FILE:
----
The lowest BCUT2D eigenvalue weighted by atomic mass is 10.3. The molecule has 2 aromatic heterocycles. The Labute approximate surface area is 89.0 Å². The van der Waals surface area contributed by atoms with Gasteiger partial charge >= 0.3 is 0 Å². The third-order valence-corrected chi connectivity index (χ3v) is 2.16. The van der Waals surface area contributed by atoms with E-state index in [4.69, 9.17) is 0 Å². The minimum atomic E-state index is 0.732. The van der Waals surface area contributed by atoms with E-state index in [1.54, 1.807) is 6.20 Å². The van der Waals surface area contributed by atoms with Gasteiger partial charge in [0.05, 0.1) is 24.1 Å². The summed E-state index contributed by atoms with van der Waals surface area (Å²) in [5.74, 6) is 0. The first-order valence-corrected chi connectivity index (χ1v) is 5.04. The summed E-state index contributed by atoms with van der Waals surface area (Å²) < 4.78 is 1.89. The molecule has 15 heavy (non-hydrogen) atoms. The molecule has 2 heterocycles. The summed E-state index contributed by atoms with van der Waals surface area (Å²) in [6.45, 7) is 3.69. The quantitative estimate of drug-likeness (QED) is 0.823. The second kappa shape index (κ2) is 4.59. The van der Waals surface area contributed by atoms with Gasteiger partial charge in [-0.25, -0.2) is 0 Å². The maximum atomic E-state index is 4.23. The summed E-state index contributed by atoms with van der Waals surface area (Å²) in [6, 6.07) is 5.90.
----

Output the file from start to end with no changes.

The lowest BCUT2D eigenvalue weighted by atomic mass is 10.3. The molecule has 2 aromatic heterocycles. The Labute approximate surface area is 89.0 Å². The van der Waals surface area contributed by atoms with Gasteiger partial charge >= 0.3 is 0 Å². The third-order valence-corrected chi connectivity index (χ3v) is 2.16. The van der Waals surface area contributed by atoms with E-state index in [4.69, 9.17) is 0 Å². The minimum atomic E-state index is 0.732. The van der Waals surface area contributed by atoms with E-state index in [1.54, 1.807) is 6.20 Å². The van der Waals surface area contributed by atoms with Gasteiger partial charge in [0.05, 0.1) is 24.1 Å². The summed E-state index contributed by atoms with van der Waals surface area (Å²) in [5.74, 6) is 0. The first-order valence-corrected chi connectivity index (χ1v) is 5.04. The summed E-state index contributed by atoms with van der Waals surface area (Å²) < 4.78 is 1.89. The molecule has 15 heavy (non-hydrogen) atoms. The molecule has 2 heterocycles. The summed E-state index contributed by atoms with van der Waals surface area (Å²) in [6.45, 7) is 3.69. The quantitative estimate of drug-likeness (QED) is 0.823. The second kappa shape index (κ2) is 4.59. The van der Waals surface area contributed by atoms with Gasteiger partial charge in [-0.25, -0.2) is 0 Å². The maximum atomic E-state index is 4.23. The summed E-state index contributed by atoms with van der Waals surface area (Å²) in [6, 6.07) is 5.90.